5. Conclusion

In conclusion, this work extends available knowledge on the protective and detrimental effect of the C3F variant in liver transplantation. By observing that different modes of liver donation, as well as both donor and recipient C3 genotype, may influence the outcome of liver transplantation, previously conflicting data may be rationalized. Unification may be through a process of modulating cytokine profiles via the triggers of the surrounding microenvironment (inflammatory-DBD or necrotic DCD livers) and/or the interaction of distinct C3 alleles with the CD46 receptor on T-cells. Future work should address the deficiencies of this study by recruiting greater numbers of DCD patients and expanding the low numbers within specific donor/recipient combinations, especially for F homozygosity. Finally, direct evidence is required of the altered immune environment related to the triggers of C3 genotype and donor status, perhaps ideally through immunohistological studies on intact tissue. If the molecular signature can be identified, opportunities for therapeutic intervention could arise to direct response from detrimental (effector response) towards protective (tolerance).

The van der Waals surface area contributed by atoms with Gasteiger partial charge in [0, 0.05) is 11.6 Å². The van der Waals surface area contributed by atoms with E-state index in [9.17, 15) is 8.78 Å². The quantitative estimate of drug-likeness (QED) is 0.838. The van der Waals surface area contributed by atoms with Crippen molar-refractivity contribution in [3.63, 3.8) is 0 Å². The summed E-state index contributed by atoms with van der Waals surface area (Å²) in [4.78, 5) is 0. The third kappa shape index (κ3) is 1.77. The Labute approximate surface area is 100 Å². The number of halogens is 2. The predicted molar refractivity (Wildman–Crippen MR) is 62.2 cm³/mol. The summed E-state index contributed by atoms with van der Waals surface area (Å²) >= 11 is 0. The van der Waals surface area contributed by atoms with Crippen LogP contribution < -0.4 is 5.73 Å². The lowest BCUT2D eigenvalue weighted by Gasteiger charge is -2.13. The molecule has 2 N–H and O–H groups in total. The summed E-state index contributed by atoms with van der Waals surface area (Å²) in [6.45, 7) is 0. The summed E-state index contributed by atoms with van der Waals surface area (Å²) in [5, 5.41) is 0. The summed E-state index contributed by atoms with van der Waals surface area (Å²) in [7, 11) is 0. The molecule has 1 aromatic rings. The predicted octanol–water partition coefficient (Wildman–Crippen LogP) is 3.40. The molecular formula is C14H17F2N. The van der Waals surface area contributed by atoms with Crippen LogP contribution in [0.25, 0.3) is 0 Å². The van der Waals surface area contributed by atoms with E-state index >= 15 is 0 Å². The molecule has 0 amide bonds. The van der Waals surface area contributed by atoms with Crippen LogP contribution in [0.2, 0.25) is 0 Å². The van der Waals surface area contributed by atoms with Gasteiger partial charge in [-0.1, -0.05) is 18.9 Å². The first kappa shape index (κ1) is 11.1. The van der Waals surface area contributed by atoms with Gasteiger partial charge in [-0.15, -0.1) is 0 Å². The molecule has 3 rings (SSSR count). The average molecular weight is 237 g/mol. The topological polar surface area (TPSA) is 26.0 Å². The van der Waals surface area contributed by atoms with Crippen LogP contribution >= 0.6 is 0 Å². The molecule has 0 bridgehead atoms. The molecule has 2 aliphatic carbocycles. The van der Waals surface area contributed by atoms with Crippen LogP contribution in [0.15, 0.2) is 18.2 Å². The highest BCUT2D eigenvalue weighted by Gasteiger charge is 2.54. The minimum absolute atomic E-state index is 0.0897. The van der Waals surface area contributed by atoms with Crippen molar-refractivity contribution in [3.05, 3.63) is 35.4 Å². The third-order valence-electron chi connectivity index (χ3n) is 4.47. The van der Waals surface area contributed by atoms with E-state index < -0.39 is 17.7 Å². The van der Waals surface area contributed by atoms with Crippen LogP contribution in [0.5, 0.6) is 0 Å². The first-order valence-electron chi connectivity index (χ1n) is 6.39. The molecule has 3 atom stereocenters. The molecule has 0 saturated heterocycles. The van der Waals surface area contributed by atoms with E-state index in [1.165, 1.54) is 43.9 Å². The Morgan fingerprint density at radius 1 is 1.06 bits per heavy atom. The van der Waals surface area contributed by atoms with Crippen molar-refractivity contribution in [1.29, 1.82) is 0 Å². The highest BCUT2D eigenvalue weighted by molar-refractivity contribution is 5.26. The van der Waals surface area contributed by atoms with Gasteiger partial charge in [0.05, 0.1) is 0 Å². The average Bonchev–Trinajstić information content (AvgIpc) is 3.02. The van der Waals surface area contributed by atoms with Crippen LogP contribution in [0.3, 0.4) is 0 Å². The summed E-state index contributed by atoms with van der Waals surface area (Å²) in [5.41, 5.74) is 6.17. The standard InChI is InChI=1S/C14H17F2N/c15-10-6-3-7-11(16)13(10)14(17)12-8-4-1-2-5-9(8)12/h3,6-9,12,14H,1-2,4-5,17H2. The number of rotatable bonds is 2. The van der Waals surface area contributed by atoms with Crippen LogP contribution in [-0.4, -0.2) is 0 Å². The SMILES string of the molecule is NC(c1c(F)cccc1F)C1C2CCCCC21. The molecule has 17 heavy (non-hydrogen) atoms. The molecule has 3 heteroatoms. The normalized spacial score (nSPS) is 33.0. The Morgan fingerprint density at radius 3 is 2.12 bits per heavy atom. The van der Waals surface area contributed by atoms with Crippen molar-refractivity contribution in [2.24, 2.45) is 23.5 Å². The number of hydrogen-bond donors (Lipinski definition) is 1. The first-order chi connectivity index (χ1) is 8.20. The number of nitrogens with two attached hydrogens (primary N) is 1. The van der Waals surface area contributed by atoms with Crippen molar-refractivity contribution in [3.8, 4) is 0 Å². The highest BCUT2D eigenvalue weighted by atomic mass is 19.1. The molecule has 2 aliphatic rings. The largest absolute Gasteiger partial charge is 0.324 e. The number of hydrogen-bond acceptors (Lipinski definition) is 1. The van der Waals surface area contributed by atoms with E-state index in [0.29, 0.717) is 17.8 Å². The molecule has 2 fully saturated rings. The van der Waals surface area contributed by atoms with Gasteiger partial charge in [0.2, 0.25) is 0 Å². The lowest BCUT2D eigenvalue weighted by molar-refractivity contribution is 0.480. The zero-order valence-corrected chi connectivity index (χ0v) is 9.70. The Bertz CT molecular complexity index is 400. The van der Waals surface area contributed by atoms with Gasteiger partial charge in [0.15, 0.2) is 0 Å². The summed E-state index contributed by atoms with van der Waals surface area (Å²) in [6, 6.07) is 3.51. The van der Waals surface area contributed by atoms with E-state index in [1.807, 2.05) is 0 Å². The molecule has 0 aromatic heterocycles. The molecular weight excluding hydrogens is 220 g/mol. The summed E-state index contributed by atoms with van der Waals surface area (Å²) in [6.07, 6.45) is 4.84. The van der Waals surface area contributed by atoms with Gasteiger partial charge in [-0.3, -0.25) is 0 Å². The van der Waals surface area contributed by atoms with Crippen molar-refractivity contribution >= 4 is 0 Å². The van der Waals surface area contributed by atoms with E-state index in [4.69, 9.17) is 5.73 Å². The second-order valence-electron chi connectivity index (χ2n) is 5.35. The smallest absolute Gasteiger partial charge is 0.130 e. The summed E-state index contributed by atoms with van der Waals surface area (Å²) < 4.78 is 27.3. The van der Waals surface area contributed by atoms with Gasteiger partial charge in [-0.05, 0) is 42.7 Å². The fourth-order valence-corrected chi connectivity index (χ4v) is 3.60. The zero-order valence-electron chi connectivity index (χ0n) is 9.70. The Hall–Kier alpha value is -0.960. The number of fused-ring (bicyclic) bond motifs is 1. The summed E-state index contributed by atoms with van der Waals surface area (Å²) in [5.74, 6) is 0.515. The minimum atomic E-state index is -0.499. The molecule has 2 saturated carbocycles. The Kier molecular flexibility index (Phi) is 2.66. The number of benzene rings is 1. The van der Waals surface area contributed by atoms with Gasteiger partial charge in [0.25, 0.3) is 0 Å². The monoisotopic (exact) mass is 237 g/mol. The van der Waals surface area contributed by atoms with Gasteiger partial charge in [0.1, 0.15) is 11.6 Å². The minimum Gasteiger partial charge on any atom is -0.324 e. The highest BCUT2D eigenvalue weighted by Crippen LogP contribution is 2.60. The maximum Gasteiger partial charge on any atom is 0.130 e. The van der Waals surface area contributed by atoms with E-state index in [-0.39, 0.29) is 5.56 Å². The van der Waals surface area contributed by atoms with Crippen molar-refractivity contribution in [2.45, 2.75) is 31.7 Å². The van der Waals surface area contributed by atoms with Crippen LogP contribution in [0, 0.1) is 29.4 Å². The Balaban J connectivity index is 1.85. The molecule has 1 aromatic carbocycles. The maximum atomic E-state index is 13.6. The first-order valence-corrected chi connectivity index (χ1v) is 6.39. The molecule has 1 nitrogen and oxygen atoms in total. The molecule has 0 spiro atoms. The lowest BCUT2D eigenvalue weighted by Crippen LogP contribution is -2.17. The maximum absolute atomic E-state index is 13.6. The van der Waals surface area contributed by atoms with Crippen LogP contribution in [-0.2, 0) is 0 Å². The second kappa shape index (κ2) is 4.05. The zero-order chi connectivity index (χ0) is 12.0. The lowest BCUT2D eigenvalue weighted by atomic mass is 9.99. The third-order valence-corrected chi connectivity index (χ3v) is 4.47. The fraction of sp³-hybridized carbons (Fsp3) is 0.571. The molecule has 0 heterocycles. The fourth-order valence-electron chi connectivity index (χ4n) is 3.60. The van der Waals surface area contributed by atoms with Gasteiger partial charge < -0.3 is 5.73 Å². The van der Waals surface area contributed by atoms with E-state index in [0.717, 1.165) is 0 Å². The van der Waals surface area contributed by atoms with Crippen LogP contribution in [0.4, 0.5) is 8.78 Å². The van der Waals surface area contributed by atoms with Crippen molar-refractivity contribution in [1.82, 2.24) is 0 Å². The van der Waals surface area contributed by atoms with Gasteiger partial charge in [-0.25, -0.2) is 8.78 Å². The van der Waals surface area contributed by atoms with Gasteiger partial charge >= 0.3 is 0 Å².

Data Availability

Supplementary data used to support the findings of this study are included and submitted with the article.

Conflicts of Interest

The authors of this manuscript have no conflicts of interest to disclose as described by the International Journal of Hepatology.

Acknowledgments

We are grateful to Professors Stephen Sacks and Diego Vergani and Dr. Yun Ma for their helpful suggestions during the preparation of this manuscript. This research and publication of their article were funded by Liver Laboratories Research and Development Funds at Kings College Hospital.

Supplementary Materials

Supplementary 1. Appendix A: Supplementary Table 1: life tables for patient survival up to 2500 days posttransplantation in liver graft donors and recipients classified according to the presence of the C3 F allele.

Supplementary 2. Appendix B: Supplementary Table 2: graft survival up to 2500 days posttransplantation in liver graft donors and recipients classified according to the presence of C3 F allele.

Supplementary 3. Appendix C: Supplementary Table 3: acute rejection up to 2500 days posttransplantation in liver graft donors and recipients classified according to the presence of C3 F allele.